U.S. stocks rose to all-time highs as Apple Inc. climbed on comments from Carl Icahn and banks rallied amid higher bond yields.
Apple gained 1.1 percent after Icahn called for the company to boost its stock buyback. Citigroup Inc. and SunTrust Banks Inc. added more than 0.8 percent. Ann Inc. jumped 20 percent after Ascena Retail Group Inc. agreed to buy the women’s apparel retailer for about $2.2 billion. Altera Corp. rallied 5.7 percent after a report said it has resumed talks with Intel Corp. about a potential buyout.
The Standard & Poor’s 500 Index climbed 0.3 percent to 2,129.2 at 4 p.m. in New York, closing at a record for the third consecutive session. The Dow Jones Industrial Average added 26.32 points, or 0.1 percent, to 18,298.88, also an all-time high and its first since March 2. The Nasdaq Composite Index increased 0.6 percent. About 5.4 billion shares changed hands on U.S. exchanges, 16 percent below the three-month average.
“Financials are starting to pick up with the yield curve,” said Walter Todd, who oversees about $1 billion as chief investment officer for Greenwood, South Carolina-based Greenwood Capital. “It could take you another leg higher in this market if financials start to participate.”
The back-to-back weekly advance Friday halted a string of five up-and-down periods for the S&P 500, as multinational companies rallied amid a weaker dollar and mixed economic data boosted speculation the Federal Reserve won’t rush to raise interest rates. With a selloff in global bond markets subsiding last week, a measure of U.S. stock volatility posted its longest streak of losses in three weeks and closed near this year’s low.
The dollar climbed from a four-month low and Treasury yields rose Monday on speculation reports this week will bolster the case for a Fed rate increase. A stronger dollar adds to the drag on the economy and corporate profits as exports become less competitive and imports more attractive to consumers.
Investors will seek clues on the strength of the economic recovery from housing reports later this week, to gauge the timing of a rate increase. A report Monday showed confidence among U.S. homebuilders unexpectedly fell in May, reflecting cooling sales and slower buyer traffic.
“It’s difficult to be too bullish, but it’s also difficult to build a bearish case,” Allan von Mehren, chief analyst at Danske Bank A/S, said by phone from Copenhagen. “The macro picture is not that great but it’s not a disaster quite yet. We need to see some better growth figures.”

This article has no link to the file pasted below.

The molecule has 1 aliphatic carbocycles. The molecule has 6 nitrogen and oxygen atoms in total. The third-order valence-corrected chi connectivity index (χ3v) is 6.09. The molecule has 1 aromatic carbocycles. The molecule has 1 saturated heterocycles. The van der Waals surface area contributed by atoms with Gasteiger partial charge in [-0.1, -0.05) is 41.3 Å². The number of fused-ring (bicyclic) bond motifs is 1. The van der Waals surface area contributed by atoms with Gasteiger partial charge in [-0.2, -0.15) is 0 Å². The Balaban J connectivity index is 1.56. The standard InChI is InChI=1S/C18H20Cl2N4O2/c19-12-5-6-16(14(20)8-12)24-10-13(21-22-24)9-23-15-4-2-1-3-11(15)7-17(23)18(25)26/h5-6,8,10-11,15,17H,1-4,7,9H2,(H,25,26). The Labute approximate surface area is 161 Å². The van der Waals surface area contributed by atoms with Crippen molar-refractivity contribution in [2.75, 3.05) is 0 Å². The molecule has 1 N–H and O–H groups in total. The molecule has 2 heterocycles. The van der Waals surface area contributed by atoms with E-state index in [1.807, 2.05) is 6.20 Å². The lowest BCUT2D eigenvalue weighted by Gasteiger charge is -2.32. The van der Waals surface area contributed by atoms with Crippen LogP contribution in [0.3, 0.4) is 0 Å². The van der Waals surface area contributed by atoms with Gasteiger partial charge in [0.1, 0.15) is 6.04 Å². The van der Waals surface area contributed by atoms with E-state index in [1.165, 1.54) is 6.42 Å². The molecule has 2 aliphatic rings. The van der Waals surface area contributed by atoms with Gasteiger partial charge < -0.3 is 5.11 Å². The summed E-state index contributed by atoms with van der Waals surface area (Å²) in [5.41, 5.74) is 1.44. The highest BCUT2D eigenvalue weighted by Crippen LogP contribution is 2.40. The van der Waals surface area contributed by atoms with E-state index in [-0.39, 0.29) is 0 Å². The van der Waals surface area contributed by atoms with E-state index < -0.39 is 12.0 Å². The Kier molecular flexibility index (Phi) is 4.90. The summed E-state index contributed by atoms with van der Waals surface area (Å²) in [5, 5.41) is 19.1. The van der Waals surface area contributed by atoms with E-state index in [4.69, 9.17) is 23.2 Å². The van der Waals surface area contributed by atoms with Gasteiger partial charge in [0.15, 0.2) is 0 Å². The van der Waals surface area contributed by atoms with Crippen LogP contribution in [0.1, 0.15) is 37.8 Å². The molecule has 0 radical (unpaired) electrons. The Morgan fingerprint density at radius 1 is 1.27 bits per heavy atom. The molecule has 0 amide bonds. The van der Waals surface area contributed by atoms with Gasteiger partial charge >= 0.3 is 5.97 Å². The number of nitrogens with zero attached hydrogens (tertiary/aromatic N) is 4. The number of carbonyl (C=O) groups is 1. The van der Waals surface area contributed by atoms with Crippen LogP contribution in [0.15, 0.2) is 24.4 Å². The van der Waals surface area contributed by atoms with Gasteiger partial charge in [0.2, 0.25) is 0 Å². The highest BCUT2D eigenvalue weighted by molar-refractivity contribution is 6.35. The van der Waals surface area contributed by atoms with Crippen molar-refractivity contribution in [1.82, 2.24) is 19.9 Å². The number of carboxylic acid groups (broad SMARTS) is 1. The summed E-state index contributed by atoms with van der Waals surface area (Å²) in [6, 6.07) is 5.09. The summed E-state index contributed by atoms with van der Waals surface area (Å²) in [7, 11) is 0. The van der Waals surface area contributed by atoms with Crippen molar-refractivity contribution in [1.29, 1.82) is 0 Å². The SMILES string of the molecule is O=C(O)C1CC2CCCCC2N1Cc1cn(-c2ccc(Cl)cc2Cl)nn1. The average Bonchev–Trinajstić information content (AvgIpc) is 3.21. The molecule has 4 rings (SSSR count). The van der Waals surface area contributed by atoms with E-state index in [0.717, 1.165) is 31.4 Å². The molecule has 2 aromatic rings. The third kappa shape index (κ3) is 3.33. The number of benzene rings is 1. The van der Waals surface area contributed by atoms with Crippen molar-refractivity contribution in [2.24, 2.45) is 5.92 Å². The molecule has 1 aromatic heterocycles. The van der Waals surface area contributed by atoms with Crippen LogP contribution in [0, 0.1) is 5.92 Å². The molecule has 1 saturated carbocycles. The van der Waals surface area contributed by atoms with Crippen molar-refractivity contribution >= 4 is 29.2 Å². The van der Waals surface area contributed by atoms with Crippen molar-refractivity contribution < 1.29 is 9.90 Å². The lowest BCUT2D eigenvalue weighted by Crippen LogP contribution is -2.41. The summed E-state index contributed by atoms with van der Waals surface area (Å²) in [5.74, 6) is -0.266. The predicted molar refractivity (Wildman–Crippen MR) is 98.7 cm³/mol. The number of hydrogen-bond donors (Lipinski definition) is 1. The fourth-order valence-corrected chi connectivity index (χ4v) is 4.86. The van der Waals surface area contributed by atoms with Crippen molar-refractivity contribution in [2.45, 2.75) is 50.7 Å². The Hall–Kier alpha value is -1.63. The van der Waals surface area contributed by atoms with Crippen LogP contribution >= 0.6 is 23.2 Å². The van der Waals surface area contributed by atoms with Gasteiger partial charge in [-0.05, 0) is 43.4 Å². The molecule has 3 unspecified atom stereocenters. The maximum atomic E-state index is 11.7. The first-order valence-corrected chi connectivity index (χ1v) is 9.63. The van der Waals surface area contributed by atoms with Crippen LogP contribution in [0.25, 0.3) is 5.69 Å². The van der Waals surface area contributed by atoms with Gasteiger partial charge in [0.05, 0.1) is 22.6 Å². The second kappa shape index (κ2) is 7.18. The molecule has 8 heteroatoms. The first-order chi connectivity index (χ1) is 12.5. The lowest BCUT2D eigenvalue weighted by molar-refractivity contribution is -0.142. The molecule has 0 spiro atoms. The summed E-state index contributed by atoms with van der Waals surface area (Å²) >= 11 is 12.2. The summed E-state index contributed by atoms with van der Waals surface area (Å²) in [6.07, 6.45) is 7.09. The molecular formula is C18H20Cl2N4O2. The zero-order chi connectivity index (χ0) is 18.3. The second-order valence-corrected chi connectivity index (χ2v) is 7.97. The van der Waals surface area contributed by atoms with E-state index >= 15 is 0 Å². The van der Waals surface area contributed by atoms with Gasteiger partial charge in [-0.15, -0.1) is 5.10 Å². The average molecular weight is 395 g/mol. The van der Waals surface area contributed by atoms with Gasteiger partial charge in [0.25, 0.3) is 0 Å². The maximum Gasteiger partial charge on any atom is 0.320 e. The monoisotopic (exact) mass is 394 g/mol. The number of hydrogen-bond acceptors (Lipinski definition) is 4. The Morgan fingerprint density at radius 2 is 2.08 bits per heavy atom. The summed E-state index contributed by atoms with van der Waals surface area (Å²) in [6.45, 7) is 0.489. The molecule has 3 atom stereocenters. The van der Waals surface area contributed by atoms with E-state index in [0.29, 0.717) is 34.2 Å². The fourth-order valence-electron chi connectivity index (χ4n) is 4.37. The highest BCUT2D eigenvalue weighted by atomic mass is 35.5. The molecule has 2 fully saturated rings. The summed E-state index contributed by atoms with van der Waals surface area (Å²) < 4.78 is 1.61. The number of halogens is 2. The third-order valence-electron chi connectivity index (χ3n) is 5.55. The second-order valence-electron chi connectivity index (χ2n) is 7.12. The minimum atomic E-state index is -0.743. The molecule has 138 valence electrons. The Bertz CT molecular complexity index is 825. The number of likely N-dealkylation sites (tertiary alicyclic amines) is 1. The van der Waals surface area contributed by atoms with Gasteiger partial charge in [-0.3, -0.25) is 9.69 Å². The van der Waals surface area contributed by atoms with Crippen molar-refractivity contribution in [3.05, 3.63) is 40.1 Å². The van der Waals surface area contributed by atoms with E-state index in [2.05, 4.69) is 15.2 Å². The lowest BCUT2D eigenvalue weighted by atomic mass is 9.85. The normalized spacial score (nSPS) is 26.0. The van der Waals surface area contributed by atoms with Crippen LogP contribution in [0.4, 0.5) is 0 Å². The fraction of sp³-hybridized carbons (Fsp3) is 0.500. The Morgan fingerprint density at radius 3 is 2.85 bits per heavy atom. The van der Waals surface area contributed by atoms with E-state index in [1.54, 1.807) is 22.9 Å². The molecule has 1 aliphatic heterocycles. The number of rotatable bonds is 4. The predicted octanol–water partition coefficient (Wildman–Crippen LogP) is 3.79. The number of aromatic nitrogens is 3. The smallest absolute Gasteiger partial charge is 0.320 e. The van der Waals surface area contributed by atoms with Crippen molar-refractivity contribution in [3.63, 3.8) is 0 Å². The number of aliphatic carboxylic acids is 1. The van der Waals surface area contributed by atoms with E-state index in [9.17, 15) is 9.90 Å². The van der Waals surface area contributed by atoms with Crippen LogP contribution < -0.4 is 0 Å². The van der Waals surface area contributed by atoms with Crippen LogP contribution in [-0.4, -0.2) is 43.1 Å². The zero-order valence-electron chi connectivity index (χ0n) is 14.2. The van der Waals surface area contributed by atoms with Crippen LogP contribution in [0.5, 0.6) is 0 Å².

Fed Bank of Chicago President Charles Evans repeated his call to hold interest rates near zero until early 2016 at a speech in Stockholm on Monday. Evans, who votes on monetary policy this year, said borrowing costs should rise gradually thereafter because inflation is still well below the Fed’s goal. The Fed releases the minutes of its April meeting on May 20.
Wal-Mart Stores Inc. and Hewlett-Packard Co. are among the S&P 500 companies reporting results this week, as the earnings season draws to a close. Most members on the index have already reported results, with 72 percent beating profit estimates while 47 percent have exceeded revenue forecasts.
The Chicago Board Options Exchange Volatility Index rose 2.8 percent to 12.73. The gauge, know as the VIX, fell 3.7 percent last week for its first weekly decline in three weeks.
Seven of the S&P 500’s 10 main groups increased, led by financial and health-care companies. Financial shares in the benchmark gained amid a jump in the 10-year Treasury’s yield.|
E*Trade Financial Corp. and Regions Financial Corp. rose at least 2.3 percent as their profits benefit from higher interest rates. Citigroup advanced 0.8 percent to a 2015 high, while JPMorgan Chase & Co. closed at a record. The KBW Bank Index closed at its highest level since Sept. 2008.
Johnson & Johnson climbed 1.1 percent to a four-month high, and Gilead Sciences Inc. added 1.6 percent to its highest since October to pace an increase in the health-care group. The Nasdaq Biotechnology Index rose 1.2 percent to a three-week high.
Altera rallied 5.7 percent to its highest since July 2011, leading chipmakers to a fourth day of gains after the New York Post reported that talks resumed about a possible buyout by Intel. Intel advanced 1.3 percent.
Raw-materials companies in the benchmark slumped as the dollar increased, reducing the appeal of commodities priced in the U.S. currency. Freeport-McMoRan Inc. and Alcoa Inc. fell more than 1 percent. The dollar’s move also weighed on consumer staples. Altria Group Inc. and Oreo cookie maker Mondelez International Inc., which generates about 80 percent of its revenue outside North America, lost at least 1.1 percent.
Keurig Green Mountain Inc. sank 4.1 percent, the most among consumer staples in the S&P 500, to its lowest level in 15 months. The decline added to an 8.6 percent retreat Friday after the company said its new cold brewing system won’t be available in all its retail outlets until next year.
Energy stocks declined as Transocean Ltd. and Range Resources Corp. lost more than 2.2 percent. Brent crude oil will trade at $55 a barrel in five years according to Goldman Sachs Group Inc., more than $10 lower than current prices and a discount of $20 to 2020 futures.
Chevron Corp. fell 1.3 percent to a one-month low and was the worst performer among Dow components, after Goldman Sachs downgraded the shares to sell from neutral.
Yelp Inc. decreased 0.7 percent after Piper Jaffray Cos. analyst Gene Munster downgraded the shares to neutral from overweight, citing a 65 percent chance the consumer-review website eventually gets acquired at a valuation at or slightly below its current share price.
Endo International Plc slipped 5.4 percent to a three-month low after agreeing to buy Par Pharmaceutical Holdings Inc. in a deal valued at $8.05 billion.